Almost everyone feels nervous before an exam. Butterflies in the stomach and worrying thoughts – ‘Will I be able to answer the questions?’ ‘Have I done enough revision?’ – are indications of exam stress that are probably familiar to all students. In fact, a certain amount of nervous tension probably helps us perform to the best of our ability, producing a rush of adrenaline that helps us to feel alert and focused. But too much anxiety can BLOCK thoughts, create a negative frame of mind, and lead to panic and potentially poor exam performance.
There are a number of things you can do to help manage exam stress and turn uncomfortable, panicky thoughts into more eased procedure.
1. Avoid stressful people.
Stress actually is contagious. During exam week, resist the urge to have a study session with your super-tense friend, especially if she’s complaining about all the work she has to do and breaking pencils all over the place. Her stress will only add to your stress.
2. Eat healthy and exercise.
This seems like a no-brainer, but it’s a wonder how many people forget it. Skip the sugar, which will make you crash, and go for snacks like granola bars, healthy cereal or fruits and veggies to keep your blood sugar stable. If you’re studying for a long period of time, eat some protein too. Also, try to get some form of exercise. Even a 10 minute walk will leave you calmer and more focused.
3. Being organised
If you find out exactly what you’re facing, you can work out a plan for dealing with it, and this will go a long way towards putting your mind at ease. Get hold of the right information from the start. Make sure you know how you will be examined, and what you’ll be examined on. If you can, get a copy of the syllabus. Catch up with anything you’ve missed, so that you’ve got all your notes up to date.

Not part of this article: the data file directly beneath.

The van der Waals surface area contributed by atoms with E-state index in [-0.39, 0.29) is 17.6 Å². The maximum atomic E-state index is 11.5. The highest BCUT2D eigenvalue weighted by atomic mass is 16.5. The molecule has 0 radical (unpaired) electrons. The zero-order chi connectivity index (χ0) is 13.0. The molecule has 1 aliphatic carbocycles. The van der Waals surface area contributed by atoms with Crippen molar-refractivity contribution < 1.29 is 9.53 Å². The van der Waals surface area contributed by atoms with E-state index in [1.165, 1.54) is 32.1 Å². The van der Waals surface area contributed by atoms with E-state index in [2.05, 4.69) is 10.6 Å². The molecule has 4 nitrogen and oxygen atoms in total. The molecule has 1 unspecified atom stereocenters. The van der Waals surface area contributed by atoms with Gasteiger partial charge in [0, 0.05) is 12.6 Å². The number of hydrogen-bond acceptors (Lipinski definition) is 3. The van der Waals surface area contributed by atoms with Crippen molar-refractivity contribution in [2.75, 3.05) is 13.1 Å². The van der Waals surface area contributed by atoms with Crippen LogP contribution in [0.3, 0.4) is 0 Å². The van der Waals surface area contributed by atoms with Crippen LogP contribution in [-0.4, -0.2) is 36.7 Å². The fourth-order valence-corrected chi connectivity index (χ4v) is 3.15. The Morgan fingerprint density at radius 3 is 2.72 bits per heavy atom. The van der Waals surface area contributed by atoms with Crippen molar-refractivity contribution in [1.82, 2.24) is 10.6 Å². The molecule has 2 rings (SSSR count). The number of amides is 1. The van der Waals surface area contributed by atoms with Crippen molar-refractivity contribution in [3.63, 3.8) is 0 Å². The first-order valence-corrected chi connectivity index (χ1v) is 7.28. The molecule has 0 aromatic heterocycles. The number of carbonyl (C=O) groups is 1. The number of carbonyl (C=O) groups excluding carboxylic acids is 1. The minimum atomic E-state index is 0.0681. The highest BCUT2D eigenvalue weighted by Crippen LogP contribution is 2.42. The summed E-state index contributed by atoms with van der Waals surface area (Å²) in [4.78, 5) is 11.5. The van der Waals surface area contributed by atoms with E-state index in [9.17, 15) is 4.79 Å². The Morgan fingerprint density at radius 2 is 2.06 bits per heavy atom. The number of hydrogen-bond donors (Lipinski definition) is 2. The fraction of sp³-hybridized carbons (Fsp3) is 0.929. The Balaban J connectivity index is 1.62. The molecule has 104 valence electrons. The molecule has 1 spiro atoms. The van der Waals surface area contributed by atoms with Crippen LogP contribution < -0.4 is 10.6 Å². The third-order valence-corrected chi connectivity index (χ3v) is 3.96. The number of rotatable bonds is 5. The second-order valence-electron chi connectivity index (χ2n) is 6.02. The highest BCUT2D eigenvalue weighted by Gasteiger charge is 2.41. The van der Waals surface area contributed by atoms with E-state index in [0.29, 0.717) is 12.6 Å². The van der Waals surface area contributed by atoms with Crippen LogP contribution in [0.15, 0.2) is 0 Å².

4. Plan a timetable
Try to start your revision in plenty of time. Take time to plan a revision timetable that’s realistic and still flexible, and linked to your exam timetable, so you revise subjects in the right order. In planning it, give yourself clear priorities and try to balance your revision with other demands on your time – meals, sleep, chores or other commitments, as well as time for relaxing. Identify your best time of day for studying.
5. Force yourself to take breaks.
For every hour or so that you work, take a 10 or 15 minute break. Let yourself do whatever you want (check Facebook, check out that guy sitting nearby, stare off into space, call a friend, etc.) for those 10-15 mins, then start working again. This gives your brain a little rest and will help keep you more focused when you are actually doing work.
6. Visualize it all going right.
Imagine yourself taking the test and feeling confident that you know all the information. Picture getting all of the answers right, and focus on how relaxed you feel. Then picture the A on your test paper. When you imagine a happy ending, that’s often what happens, because you make the decisions that lead to it without even realizing.
7. If you’ve studied all you can, get up your confidence!
When test-time rolls around, it’s time to get you into confidence mode. You’ve prepared as much as you could, and now it’s time to ace the test. The tip here is to do whatever works to convince yourself you are going to do really well. Again, I know this tip sounds a little crazy but you just have to try it for yourself. I think you’ll like the results.
Plan well and have a good sleep to face the exams. All the best.